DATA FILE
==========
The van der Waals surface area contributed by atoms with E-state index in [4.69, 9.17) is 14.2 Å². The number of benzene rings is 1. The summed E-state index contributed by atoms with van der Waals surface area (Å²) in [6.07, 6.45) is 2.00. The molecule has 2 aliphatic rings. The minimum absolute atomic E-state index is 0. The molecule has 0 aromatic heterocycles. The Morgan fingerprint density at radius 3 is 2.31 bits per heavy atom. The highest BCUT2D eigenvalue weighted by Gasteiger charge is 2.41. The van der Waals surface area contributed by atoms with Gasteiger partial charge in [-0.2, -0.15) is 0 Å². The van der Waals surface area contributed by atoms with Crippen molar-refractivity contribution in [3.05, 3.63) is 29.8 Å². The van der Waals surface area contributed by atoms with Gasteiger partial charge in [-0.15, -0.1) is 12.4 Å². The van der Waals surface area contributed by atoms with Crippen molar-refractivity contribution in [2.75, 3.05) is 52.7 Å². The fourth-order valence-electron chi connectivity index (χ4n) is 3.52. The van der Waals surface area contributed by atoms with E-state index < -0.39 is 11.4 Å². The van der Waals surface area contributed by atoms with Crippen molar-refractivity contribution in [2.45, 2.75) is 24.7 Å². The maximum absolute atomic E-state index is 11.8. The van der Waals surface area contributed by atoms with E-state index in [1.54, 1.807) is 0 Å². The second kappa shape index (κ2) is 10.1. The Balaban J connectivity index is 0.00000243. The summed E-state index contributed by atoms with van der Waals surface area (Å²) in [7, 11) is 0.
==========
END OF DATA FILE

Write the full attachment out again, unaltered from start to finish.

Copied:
The van der Waals surface area contributed by atoms with E-state index in [4.69, 9.17) is 14.2 Å². The number of benzene rings is 1. The summed E-state index contributed by atoms with van der Waals surface area (Å²) in [6.07, 6.45) is 2.00. The molecule has 2 aliphatic rings. The minimum absolute atomic E-state index is 0. The molecule has 0 aromatic heterocycles. The Morgan fingerprint density at radius 3 is 2.31 bits per heavy atom. The highest BCUT2D eigenvalue weighted by Gasteiger charge is 2.41. The van der Waals surface area contributed by atoms with Gasteiger partial charge in [-0.2, -0.15) is 0 Å². The van der Waals surface area contributed by atoms with Crippen molar-refractivity contribution in [3.05, 3.63) is 29.8 Å². The van der Waals surface area contributed by atoms with Gasteiger partial charge in [-0.15, -0.1) is 12.4 Å². The van der Waals surface area contributed by atoms with Crippen molar-refractivity contribution in [2.75, 3.05) is 52.7 Å². The fourth-order valence-electron chi connectivity index (χ4n) is 3.52. The van der Waals surface area contributed by atoms with E-state index < -0.39 is 11.4 Å². The van der Waals surface area contributed by atoms with Crippen molar-refractivity contribution in [2.45, 2.75) is 24.7 Å². The maximum absolute atomic E-state index is 11.8. The van der Waals surface area contributed by atoms with E-state index in [1.54, 1.807) is 0 Å². The second kappa shape index (κ2) is 10.1. The Balaban J connectivity index is 0.00000243. The summed E-state index contributed by atoms with van der Waals surface area (Å²) in [7, 11) is 0.